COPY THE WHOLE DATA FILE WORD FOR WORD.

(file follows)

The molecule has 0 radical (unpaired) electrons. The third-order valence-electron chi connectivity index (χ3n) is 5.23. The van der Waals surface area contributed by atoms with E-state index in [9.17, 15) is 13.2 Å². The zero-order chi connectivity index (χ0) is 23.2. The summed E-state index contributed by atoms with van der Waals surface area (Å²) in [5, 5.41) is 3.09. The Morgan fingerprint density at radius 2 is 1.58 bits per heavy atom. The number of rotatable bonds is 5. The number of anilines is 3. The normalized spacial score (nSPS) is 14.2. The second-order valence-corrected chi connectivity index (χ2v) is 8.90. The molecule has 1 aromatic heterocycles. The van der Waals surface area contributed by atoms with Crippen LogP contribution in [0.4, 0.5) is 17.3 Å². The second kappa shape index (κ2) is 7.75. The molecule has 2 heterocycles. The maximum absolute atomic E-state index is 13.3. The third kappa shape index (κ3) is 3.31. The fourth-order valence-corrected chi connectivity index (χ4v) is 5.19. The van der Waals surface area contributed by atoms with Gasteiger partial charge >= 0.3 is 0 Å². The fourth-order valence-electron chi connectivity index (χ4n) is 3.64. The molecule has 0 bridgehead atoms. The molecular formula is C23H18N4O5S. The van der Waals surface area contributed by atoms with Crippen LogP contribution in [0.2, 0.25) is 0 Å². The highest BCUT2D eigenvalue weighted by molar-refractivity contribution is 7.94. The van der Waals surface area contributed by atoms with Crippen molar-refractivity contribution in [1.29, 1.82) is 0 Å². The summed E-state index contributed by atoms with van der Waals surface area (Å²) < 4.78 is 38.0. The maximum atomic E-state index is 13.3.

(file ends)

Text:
The molecule has 0 radical (unpaired) electrons. The third-order valence-electron chi connectivity index (χ3n) is 5.23. The van der Waals surface area contributed by atoms with E-state index in [9.17, 15) is 13.2 Å². The zero-order chi connectivity index (χ0) is 23.2. The summed E-state index contributed by atoms with van der Waals surface area (Å²) in [5, 5.41) is 3.09. The Morgan fingerprint density at radius 2 is 1.58 bits per heavy atom. The number of rotatable bonds is 5. The number of anilines is 3. The normalized spacial score (nSPS) is 14.2. The second-order valence-corrected chi connectivity index (χ2v) is 8.90. The molecule has 1 aromatic heterocycles. The van der Waals surface area contributed by atoms with Crippen LogP contribution in [0.4, 0.5) is 17.3 Å². The second kappa shape index (κ2) is 7.75. The molecule has 2 heterocycles. The maximum absolute atomic E-state index is 13.3. The third kappa shape index (κ3) is 3.31. The fourth-order valence-corrected chi connectivity index (χ4v) is 5.19. The van der Waals surface area contributed by atoms with Gasteiger partial charge >= 0.3 is 0 Å². The fourth-order valence-electron chi connectivity index (χ4n) is 3.64. The molecule has 0 bridgehead atoms. The molecular formula is C23H18N4O5S. The van der Waals surface area contributed by atoms with Crippen LogP contribution in [0.2, 0.25) is 0 Å². The highest BCUT2D eigenvalue weighted by molar-refractivity contribution is 7.94. The van der Waals surface area contributed by atoms with Crippen molar-refractivity contribution in [1.29, 1.82) is 0 Å². The summed E-state index contributed by atoms with van der Waals surface area (Å²) < 4.78 is 38.0. The maximum atomic E-state index is 13.3.